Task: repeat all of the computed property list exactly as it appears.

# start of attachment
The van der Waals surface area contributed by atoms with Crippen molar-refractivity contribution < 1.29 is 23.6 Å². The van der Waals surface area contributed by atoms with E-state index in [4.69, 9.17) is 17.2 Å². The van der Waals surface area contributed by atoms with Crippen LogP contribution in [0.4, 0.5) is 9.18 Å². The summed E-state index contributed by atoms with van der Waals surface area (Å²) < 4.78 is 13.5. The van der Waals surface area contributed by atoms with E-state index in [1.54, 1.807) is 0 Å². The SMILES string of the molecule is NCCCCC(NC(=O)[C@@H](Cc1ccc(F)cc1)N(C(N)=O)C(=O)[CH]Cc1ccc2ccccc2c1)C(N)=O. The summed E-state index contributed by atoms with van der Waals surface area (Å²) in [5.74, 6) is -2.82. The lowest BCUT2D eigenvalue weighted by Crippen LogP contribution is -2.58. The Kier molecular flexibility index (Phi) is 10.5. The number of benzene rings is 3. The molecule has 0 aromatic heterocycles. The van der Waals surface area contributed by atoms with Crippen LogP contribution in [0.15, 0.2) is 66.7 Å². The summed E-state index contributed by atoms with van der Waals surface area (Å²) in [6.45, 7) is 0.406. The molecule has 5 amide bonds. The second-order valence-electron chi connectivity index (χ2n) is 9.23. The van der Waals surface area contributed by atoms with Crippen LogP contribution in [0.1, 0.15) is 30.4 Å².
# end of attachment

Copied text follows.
The van der Waals surface area contributed by atoms with Crippen molar-refractivity contribution < 1.29 is 23.6 Å². The van der Waals surface area contributed by atoms with E-state index in [4.69, 9.17) is 17.2 Å². The van der Waals surface area contributed by atoms with Crippen LogP contribution in [0.4, 0.5) is 9.18 Å². The summed E-state index contributed by atoms with van der Waals surface area (Å²) < 4.78 is 13.5. The van der Waals surface area contributed by atoms with E-state index in [1.54, 1.807) is 0 Å². The SMILES string of the molecule is NCCCCC(NC(=O)[C@@H](Cc1ccc(F)cc1)N(C(N)=O)C(=O)[CH]Cc1ccc2ccccc2c1)C(N)=O. The summed E-state index contributed by atoms with van der Waals surface area (Å²) in [5.74, 6) is -2.82. The lowest BCUT2D eigenvalue weighted by Crippen LogP contribution is -2.58. The Kier molecular flexibility index (Phi) is 10.5. The number of benzene rings is 3. The molecule has 0 aromatic heterocycles. The van der Waals surface area contributed by atoms with Crippen LogP contribution in [0.15, 0.2) is 66.7 Å². The summed E-state index contributed by atoms with van der Waals surface area (Å²) in [6.45, 7) is 0.406. The molecule has 5 amide bonds. The second-order valence-electron chi connectivity index (χ2n) is 9.23. The van der Waals surface area contributed by atoms with Crippen LogP contribution in [0.1, 0.15) is 30.4 Å².